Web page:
While the ship left for Hong Kong I had been told it's time for your surgery. So I washed up and they drugged me but was still awake I think? But, I can't remember everything, as everything went well, so I thought and was brought back too my ward where I rested for a few days. The ship had arrived in Hong Kong and was anchored in the Harbor with many ship of various sizes, including those Chinese Junks.  That harbor water was the filthiest that I've ever seen as I mentioned in one of my photos that I seen a large bloated pig, float by the ship. Families were living on these Chinesse Junks which look somewhat like a  sailing tent, but it was a home for many families who couldn't afford living ashore as an expensive place to live. They could move about and eat anything that they could catch, rather than living on land  too hectic and restricted.

Some of the crew were going ashore and I never been too Hong Kong before and since I was here why not check it out and get a steak dinner while I'm at it. I left the ship after borrowing some uniform, you had too take a launch. That would take us too a dock where we could walk up a ladder or ramp.  I did walk around a little as all those lights reminded me of San Diego, a lot of Neon lights all very colorful in every color that there is, I'm sure. The traffic was dangerous they drove faster and worst than we do and more erratic,  I didn't feel comfortable being near the road, but no road rage, no drive by shootings, so it was safe place without any mines or booby traps.

I was getting tired fast so I decided too go into some restaurant that looked like I could get a steak dinner or something that I missed eating. I order a couple beers, as bottles are safer than an open drink. I did get a steak diner and was catching a buzz, and the next thing I know,  I passed out,  and I remember some MP's or shore Patrol  got me back to that launch, I didn't say anything too anyone, because I was sick and more infected  than before.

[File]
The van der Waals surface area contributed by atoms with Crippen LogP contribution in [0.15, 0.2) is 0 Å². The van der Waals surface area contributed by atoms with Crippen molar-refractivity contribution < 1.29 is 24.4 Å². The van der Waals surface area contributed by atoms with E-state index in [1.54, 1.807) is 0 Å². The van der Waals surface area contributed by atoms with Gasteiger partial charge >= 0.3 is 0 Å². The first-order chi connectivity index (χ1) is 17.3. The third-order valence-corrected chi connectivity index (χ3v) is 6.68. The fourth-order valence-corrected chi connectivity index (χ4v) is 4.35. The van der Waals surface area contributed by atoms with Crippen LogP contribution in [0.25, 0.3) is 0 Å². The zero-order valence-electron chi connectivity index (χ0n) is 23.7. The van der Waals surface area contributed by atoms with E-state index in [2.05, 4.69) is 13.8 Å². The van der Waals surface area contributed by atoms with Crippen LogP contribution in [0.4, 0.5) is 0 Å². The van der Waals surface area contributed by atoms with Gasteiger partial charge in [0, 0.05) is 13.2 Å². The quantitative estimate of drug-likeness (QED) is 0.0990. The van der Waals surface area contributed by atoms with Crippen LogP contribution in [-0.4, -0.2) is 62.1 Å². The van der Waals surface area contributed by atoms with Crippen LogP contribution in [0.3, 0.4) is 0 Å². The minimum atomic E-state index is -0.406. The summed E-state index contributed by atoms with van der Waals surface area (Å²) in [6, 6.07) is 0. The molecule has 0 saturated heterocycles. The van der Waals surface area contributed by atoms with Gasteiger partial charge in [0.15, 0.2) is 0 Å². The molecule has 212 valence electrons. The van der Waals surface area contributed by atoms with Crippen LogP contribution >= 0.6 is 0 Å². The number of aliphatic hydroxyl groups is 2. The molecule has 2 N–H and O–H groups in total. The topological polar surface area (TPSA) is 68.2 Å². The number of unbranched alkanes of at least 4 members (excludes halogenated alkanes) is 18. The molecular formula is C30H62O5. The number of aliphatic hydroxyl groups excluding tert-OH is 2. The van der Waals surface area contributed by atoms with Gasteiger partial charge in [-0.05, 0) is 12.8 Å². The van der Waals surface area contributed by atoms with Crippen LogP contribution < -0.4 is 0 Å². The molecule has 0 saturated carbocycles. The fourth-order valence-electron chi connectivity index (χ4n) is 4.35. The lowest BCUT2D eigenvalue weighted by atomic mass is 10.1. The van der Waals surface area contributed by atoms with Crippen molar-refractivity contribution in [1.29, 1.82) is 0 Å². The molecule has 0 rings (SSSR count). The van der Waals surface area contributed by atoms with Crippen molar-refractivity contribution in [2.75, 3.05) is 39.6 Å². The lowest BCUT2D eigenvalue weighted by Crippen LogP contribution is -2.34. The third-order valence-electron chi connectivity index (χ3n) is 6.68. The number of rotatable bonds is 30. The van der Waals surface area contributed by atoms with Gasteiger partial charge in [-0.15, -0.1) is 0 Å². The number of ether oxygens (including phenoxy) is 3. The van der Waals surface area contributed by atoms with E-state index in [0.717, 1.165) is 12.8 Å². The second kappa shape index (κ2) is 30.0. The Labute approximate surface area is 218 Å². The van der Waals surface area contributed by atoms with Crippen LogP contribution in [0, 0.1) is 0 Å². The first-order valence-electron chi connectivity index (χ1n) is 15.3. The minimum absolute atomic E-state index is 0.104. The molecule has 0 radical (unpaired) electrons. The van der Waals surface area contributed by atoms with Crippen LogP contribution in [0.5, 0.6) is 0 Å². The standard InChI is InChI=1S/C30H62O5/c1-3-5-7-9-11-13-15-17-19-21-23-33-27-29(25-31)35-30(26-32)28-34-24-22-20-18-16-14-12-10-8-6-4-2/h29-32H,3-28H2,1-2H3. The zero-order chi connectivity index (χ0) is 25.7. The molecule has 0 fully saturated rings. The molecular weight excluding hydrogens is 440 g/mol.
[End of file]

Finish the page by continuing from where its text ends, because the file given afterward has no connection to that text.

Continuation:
I had a uniform that I borrowed and my dog tag, Geneva Convention Card, and some ID that said I belonged too that Ship USS Sanctuary, I don't remember this very well but it happened. When I got back too the Ship, I was rushed too the emergency room where I discovered that my stomach was blown up like a Basketball, or  worst. I remember this really good as they gave me more than one anesthetic  as I was laid out on my back but sitting somewhat, and the surgan said get me a couple of large towels and with this very little scalpel, like the kind in a snake bite kit, he  put one towel between my legs after he opened it up and the other towel on my stomach and opened that one up to.  He barely touched  my stomach as it was a bloated wail, that's right, as he just touched that area where I had been operated just four days earlier.  My stomach exploded as it were an erupting volcano.  This was bad everyone within ten feet must of gotten hit with this thick white skunking puss that filled both those towels were soaked too the Max dripping wet and two more towels appeared, holy shit, I never seen any thing like this ever since that day, what a mess and it stunk bad.